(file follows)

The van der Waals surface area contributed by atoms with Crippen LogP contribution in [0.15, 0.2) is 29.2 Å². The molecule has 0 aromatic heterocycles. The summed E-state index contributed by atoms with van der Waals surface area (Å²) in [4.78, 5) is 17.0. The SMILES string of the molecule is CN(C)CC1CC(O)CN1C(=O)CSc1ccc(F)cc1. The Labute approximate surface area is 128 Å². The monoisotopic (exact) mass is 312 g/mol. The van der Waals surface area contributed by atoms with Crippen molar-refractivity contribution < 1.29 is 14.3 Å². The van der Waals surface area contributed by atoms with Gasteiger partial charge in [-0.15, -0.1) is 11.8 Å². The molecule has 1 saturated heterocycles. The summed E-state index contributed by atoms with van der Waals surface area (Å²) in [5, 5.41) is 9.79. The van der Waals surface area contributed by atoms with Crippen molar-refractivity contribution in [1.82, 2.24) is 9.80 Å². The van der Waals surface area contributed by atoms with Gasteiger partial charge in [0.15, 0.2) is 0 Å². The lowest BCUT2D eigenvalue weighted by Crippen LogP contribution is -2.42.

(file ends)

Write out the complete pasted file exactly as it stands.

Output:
The van der Waals surface area contributed by atoms with Crippen LogP contribution in [0.15, 0.2) is 29.2 Å². The molecule has 0 aromatic heterocycles. The summed E-state index contributed by atoms with van der Waals surface area (Å²) in [4.78, 5) is 17.0. The SMILES string of the molecule is CN(C)CC1CC(O)CN1C(=O)CSc1ccc(F)cc1. The Labute approximate surface area is 128 Å². The monoisotopic (exact) mass is 312 g/mol. The van der Waals surface area contributed by atoms with Crippen molar-refractivity contribution < 1.29 is 14.3 Å². The van der Waals surface area contributed by atoms with Gasteiger partial charge in [-0.15, -0.1) is 11.8 Å². The molecule has 1 saturated heterocycles. The summed E-state index contributed by atoms with van der Waals surface area (Å²) in [5, 5.41) is 9.79. The van der Waals surface area contributed by atoms with Crippen molar-refractivity contribution in [1.82, 2.24) is 9.80 Å². The van der Waals surface area contributed by atoms with Gasteiger partial charge in [0.15, 0.2) is 0 Å². The lowest BCUT2D eigenvalue weighted by Crippen LogP contribution is -2.42.